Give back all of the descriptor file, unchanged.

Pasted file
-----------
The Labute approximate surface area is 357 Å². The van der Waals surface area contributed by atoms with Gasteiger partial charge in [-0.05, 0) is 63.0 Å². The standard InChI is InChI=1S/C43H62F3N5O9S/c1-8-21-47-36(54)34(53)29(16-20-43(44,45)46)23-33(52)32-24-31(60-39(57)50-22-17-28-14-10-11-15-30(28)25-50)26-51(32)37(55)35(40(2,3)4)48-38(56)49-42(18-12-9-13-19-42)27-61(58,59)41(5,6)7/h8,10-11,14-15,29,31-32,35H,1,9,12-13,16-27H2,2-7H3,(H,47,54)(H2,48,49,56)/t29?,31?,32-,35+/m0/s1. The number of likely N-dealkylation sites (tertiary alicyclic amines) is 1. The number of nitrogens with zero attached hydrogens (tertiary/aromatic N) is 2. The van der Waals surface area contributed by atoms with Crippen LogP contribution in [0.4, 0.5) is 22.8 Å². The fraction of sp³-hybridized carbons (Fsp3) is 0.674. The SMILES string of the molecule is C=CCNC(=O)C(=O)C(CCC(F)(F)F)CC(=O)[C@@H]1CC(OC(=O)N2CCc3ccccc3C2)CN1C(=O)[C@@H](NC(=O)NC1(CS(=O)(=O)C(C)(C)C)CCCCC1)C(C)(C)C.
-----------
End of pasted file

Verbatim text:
The Labute approximate surface area is 357 Å². The van der Waals surface area contributed by atoms with Gasteiger partial charge in [-0.05, 0) is 63.0 Å². The standard InChI is InChI=1S/C43H62F3N5O9S/c1-8-21-47-36(54)34(53)29(16-20-43(44,45)46)23-33(52)32-24-31(60-39(57)50-22-17-28-14-10-11-15-30(28)25-50)26-51(32)37(55)35(40(2,3)4)48-38(56)49-42(18-12-9-13-19-42)27-61(58,59)41(5,6)7/h8,10-11,14-15,29,31-32,35H,1,9,12-13,16-27H2,2-7H3,(H,47,54)(H2,48,49,56)/t29?,31?,32-,35+/m0/s1. The number of likely N-dealkylation sites (tertiary alicyclic amines) is 1. The number of nitrogens with zero attached hydrogens (tertiary/aromatic N) is 2. The van der Waals surface area contributed by atoms with Crippen LogP contribution in [0.4, 0.5) is 22.8 Å². The fraction of sp³-hybridized carbons (Fsp3) is 0.674. The SMILES string of the molecule is C=CCNC(=O)C(=O)C(CCC(F)(F)F)CC(=O)[C@@H]1CC(OC(=O)N2CCc3ccccc3C2)CN1C(=O)[C@@H](NC(=O)NC1(CS(=O)(=O)C(C)(C)C)CCCCC1)C(C)(C)C.